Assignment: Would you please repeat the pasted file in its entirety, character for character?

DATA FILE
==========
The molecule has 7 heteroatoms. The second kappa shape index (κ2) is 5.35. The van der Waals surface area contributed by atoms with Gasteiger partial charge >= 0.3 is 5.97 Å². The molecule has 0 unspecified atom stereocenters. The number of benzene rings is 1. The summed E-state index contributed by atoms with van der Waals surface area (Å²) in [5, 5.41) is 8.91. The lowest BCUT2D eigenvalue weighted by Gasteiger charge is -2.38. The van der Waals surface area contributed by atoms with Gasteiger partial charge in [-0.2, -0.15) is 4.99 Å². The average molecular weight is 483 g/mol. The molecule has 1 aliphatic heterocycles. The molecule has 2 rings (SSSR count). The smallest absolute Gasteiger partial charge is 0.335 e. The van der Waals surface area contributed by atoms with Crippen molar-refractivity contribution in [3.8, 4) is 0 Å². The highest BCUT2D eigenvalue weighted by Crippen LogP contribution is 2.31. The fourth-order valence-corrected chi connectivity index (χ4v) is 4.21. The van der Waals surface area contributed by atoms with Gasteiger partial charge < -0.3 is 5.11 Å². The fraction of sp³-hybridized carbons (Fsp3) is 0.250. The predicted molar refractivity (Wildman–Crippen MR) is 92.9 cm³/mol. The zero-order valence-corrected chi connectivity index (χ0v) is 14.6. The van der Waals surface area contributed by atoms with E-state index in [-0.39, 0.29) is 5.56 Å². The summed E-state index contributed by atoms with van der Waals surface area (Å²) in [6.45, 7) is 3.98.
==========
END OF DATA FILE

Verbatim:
The molecule has 7 heteroatoms. The second kappa shape index (κ2) is 5.35. The van der Waals surface area contributed by atoms with Gasteiger partial charge >= 0.3 is 5.97 Å². The molecule has 0 unspecified atom stereocenters. The number of benzene rings is 1. The summed E-state index contributed by atoms with van der Waals surface area (Å²) in [5, 5.41) is 8.91. The lowest BCUT2D eigenvalue weighted by Gasteiger charge is -2.38. The van der Waals surface area contributed by atoms with Gasteiger partial charge in [-0.2, -0.15) is 4.99 Å². The average molecular weight is 483 g/mol. The molecule has 1 aliphatic heterocycles. The molecule has 2 rings (SSSR count). The smallest absolute Gasteiger partial charge is 0.335 e. The van der Waals surface area contributed by atoms with Crippen molar-refractivity contribution in [3.8, 4) is 0 Å². The highest BCUT2D eigenvalue weighted by Crippen LogP contribution is 2.31. The fourth-order valence-corrected chi connectivity index (χ4v) is 4.21. The van der Waals surface area contributed by atoms with Gasteiger partial charge < -0.3 is 5.11 Å². The fraction of sp³-hybridized carbons (Fsp3) is 0.250. The predicted molar refractivity (Wildman–Crippen MR) is 92.9 cm³/mol. The zero-order valence-corrected chi connectivity index (χ0v) is 14.6. The van der Waals surface area contributed by atoms with E-state index in [-0.39, 0.29) is 5.56 Å². The summed E-state index contributed by atoms with van der Waals surface area (Å²) in [6.45, 7) is 3.98.